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Churches attacked in deepening row over use of word 'Allah'

Three Malaysian churches have been targeted with firebombs, leaving one badly damaged, in an escalating dispute over the use of the word "Allah" by non-Muslims. Muslim groups are organising a nationwide protest Friday.

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AFP - Three Malaysian churches have been targeted with firebombs, leaving one badly damaged, in an escalating dispute over the use of the word "Allah" by non-Muslims.

As Muslim groups prepared to hold nationwide protests Friday, police stepped up security around churches after one in suburban Kuala Lumpur was set ablaze in a midnight attack that gutted its ground floor.

Molotov cocktails were thrown into the compounds of two other churches but did not cause serious damage.

Home Minister Hishammuddin Hussein appealed for calm amid the conflict over the use of "Allah" as a translation for "God" by Christians, and moved to assure minorities in Malay-dominated Malaysia that "they are safe".

"I take the events that happened last night very seriously," he told a press conference. "We want to assure the public that this was not a coordinated and well-planned action."

"Let's hope for the best in a few hours' time," he said of the protests planned for after Friday prayers, centred on the national mosque in the capital.

Police chief Musa Hassan said officers had been deployed to protect churches around the country and to monitor protests at mosques, following the attacks and phone threats against churches.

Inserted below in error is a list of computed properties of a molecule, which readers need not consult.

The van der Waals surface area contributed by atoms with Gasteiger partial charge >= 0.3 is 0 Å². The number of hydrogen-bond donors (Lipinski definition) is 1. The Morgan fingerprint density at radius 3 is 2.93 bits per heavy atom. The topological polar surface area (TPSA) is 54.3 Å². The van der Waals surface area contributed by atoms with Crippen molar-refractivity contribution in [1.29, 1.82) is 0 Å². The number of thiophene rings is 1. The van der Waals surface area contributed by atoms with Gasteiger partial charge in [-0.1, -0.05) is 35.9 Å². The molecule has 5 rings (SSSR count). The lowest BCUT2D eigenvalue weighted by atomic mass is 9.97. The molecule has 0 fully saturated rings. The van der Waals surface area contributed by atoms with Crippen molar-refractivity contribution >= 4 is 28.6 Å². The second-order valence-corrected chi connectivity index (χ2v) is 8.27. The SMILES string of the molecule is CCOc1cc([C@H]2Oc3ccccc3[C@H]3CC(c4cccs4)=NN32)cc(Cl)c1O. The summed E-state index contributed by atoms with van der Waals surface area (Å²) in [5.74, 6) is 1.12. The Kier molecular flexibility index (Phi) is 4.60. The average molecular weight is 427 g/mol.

Amid conflicting statements from the government and police over whether the protests would be allowed to go ahead, Musa said police would not enter mosque compounds but would advise crowds to disperse.

"If you try taking any action that will affect security, then we the police will take action," he said.

Pribumi Perkasa, one of the groups organising the demonstrations, condemned the fire-bombings but warned that Muslim Malays, who dominate the population, were deeply concerned.

"We will continue to voice our feelings in protests today because you cannot stop the outflow of feelings on this issue," the group's president, Ibrahim Ali, told AFP.

"I think it may have been because of restricting Muslims from voicing their anger and fears that the church attacks took place. You must understand that if Muslims are unhappy, I'm sure there will be no peace in this country."

The High Court last week ruled in favour of the Catholic "Herald" newspaper which has used "Allah" as a translation for "God" in its Malay-language section. The government has said the word should be used only by Muslims.

The ruling was suspended on Wednesday pending an appeal, after the government argued the decision could cause racial conflict in Malaysia, which is home to large ethnic Chinese and Indian minorities.

The ground floor of the three-storey Metro Tabernacle church, part of the Assemblies of God movement, was destroyed in the fire-bombing.

"Witnesses saw four people smash the glass and throw incendiaries into the church building. They came on two motorcycles," church leader Peter Yeow told AFP, warning other churches to "double their guard" against any attacks.

Several hours later, the Catholic Church of the Assumption in Kuala Lumpur's southwest was targeted, parish priest Philip Muthu said.

"I was awoken by men riding on motorcycles who threw a kerosene bomb into the church compound," he told AFP, adding that the fire damaged part of the grounds.

A Molotov cocktail was also thrown into the front porch of the nearby protestant Life Chapel church.

"The bomb damaged the wall and plants in the area but thankfully no one was injured," said church elder Wong Sai Wong.

Religion and language are sensitive issues in multiracial Malaysia, which experienced deadly race riots in 1969.

The row over the use of "Allah" is among a string of religious disputes that have erupted in recent years, straining relations between Malays and minority ethnic Chinese and Indians who fear the country is being "Islamised."

More than half of Malaysia's Catholics are from indigenous groups, most of whom live in the Borneo island states and who mainly speak Malay.

 

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